Category: Uncategorized | Write CommentPosted by Admin Admin | January 16, 2019
Some of the greatest barriers to refugees accessing health care are communication and literacy. They are unaccustomed to American systems and health care in general. EMBARC addresses these barriers through group learning circles on health topics, which inspire attendees to share what they learn with others. Nay Mu is a perfect example of this “secondary sharing” at work and how it can help educate the community.
Nay Mu and her
Karenni family came to the United States in 2014, where they first settled in
North Carolina. One year later, she arrived in Iowa with her husband and three
Nay Mu didn’t
speak English, and a Karenni interpreter wasn’t usually available. She
struggled to understand the Burmese interpreter that was occasionally provided,
since her Burmese was limited. As a result, Nay Mu and her family had gone to
health care providers for years with little to no understanding of treatment.
She was a passive, often powerless patient. That changed in 2017 when she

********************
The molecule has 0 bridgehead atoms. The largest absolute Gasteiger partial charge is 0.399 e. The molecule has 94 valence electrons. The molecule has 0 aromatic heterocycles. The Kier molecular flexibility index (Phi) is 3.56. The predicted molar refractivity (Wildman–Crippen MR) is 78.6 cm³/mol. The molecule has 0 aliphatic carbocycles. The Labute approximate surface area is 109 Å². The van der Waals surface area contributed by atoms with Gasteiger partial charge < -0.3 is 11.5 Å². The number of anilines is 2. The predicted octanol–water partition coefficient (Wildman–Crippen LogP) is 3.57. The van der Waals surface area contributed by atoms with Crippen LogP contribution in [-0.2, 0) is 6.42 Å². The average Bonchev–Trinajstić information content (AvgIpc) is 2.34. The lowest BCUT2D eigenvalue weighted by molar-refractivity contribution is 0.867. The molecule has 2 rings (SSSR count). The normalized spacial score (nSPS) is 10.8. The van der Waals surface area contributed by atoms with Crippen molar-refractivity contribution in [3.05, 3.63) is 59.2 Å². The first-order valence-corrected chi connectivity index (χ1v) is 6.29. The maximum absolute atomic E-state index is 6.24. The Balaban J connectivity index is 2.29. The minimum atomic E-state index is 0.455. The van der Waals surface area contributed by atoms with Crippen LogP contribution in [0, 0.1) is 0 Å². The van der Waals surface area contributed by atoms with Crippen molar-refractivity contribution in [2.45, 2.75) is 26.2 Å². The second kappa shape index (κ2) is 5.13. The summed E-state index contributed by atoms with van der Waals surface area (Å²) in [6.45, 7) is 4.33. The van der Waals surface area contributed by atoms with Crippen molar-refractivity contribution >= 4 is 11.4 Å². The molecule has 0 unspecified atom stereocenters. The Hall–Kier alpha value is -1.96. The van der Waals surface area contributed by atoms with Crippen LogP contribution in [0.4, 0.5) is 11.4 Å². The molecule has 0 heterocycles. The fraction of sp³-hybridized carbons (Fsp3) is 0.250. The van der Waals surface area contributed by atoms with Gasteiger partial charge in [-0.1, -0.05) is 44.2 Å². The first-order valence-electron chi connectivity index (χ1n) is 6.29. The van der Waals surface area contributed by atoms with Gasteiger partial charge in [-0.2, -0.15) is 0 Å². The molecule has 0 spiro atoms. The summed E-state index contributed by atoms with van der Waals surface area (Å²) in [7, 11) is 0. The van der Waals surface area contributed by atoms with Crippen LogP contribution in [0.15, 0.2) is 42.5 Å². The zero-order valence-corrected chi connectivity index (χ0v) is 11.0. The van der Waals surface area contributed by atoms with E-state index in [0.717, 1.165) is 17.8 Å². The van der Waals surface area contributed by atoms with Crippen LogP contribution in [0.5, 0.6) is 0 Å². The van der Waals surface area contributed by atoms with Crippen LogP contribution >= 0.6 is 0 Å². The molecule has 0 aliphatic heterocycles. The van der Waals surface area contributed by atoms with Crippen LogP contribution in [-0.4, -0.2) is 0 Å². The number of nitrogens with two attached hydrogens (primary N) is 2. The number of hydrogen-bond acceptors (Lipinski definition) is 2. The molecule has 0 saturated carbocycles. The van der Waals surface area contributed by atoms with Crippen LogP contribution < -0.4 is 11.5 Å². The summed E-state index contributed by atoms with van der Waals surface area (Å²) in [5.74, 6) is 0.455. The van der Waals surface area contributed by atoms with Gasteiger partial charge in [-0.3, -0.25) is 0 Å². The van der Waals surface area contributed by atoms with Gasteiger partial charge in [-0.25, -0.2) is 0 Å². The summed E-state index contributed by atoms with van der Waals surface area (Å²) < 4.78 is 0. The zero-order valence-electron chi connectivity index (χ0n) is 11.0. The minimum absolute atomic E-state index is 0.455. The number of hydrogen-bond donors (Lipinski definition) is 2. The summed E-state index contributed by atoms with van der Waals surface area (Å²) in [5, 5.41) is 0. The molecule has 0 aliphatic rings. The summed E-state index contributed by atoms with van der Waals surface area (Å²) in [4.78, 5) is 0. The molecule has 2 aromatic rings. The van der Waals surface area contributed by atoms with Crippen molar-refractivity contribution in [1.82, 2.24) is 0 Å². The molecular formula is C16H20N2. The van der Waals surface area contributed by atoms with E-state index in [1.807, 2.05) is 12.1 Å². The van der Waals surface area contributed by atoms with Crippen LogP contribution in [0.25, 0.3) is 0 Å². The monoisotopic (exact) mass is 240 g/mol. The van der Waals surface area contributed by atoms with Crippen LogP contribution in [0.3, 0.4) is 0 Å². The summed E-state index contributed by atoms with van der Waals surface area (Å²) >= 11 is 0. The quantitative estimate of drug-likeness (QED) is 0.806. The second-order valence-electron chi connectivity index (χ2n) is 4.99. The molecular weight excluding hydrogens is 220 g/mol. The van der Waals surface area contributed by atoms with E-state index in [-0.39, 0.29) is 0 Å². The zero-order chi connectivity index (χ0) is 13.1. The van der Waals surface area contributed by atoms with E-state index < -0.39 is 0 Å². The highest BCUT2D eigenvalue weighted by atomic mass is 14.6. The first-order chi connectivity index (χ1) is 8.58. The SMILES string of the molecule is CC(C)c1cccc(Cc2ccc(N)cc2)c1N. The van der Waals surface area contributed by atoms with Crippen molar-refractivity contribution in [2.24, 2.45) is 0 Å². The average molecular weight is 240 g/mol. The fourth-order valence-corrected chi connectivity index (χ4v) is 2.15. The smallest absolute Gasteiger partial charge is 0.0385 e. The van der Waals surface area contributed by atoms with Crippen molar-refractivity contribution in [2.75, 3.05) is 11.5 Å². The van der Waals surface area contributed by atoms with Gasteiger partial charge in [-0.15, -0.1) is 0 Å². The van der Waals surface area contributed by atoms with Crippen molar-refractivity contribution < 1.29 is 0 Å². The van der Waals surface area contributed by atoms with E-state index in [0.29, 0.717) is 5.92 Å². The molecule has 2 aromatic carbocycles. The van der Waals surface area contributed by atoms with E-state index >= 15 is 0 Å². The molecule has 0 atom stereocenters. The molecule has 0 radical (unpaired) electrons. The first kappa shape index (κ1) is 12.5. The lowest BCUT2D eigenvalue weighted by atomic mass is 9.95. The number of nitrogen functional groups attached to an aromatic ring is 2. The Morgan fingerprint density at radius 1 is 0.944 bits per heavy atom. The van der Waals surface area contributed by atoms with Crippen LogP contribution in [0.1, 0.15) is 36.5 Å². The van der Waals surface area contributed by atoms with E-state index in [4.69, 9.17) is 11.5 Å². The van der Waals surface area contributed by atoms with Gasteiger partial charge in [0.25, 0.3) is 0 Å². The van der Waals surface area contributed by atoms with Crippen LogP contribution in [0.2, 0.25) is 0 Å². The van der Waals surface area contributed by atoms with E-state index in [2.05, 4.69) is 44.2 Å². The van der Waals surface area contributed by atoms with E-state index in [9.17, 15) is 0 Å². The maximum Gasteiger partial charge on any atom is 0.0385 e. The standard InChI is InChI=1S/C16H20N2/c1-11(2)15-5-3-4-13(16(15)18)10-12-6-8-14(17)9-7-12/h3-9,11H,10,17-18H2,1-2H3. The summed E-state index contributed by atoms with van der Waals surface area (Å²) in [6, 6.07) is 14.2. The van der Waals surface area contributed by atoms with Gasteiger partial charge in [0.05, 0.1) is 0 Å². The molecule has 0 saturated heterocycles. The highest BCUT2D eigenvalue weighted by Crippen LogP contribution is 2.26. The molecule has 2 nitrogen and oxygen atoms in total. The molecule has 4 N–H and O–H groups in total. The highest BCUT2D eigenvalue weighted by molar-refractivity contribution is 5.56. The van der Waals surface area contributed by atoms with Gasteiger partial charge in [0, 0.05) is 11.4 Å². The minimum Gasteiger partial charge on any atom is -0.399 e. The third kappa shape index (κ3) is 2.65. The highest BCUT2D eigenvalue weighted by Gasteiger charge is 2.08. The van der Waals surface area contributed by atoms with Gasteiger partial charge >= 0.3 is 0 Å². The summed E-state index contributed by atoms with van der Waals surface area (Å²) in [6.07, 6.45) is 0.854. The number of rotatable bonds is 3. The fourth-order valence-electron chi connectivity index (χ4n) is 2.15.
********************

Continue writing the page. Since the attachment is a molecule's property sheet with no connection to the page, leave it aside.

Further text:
participated in a Karenni flu learning circle, one of seven learning circles
held in Des Moines. When EMBARC followed up with Nay Mu, she turned in a report
showing she’d shared her knowledge with an additional 31 individuals.
For years, Nay
Mu reported getting a flu shot simply because her doctor had told her to.
However, she had begun losing faith. The shots were painful and didn’t seem to
stop her from getting sick. It was with this doubt in mind that she attended a
flu learning circle. She quickly learned the truth about how the flu was often
mistaken as the common cold and how severe the flu actually can be. She also
realized how important this information was in terms of changing people’s
understanding of sickness.
Nay Mu felt it
was her responsibility to teach her community. She knew that a large number of
them felt the same way she did before learning the truth. Nay Mu went door to
door asking her Karenni neighbors if she could talk to them for a minute about
the flu. The information, she thought, was far too important for just a phone
call. Speaking in person would allow her to gauge whether they understood what
she was saying.
happy when someone appreciates the information I’ve shared or they say, ‘Oh, I
didn’t know the importance, but I will go now!’” she said. Months later, Nay Mu
still spoke of this experience enthusiastically. She looks forward to
participating in future learning circles and gaining more information about
different health topics. She even asked to be a host for a future learning
circle so that she could help continue this valuable program.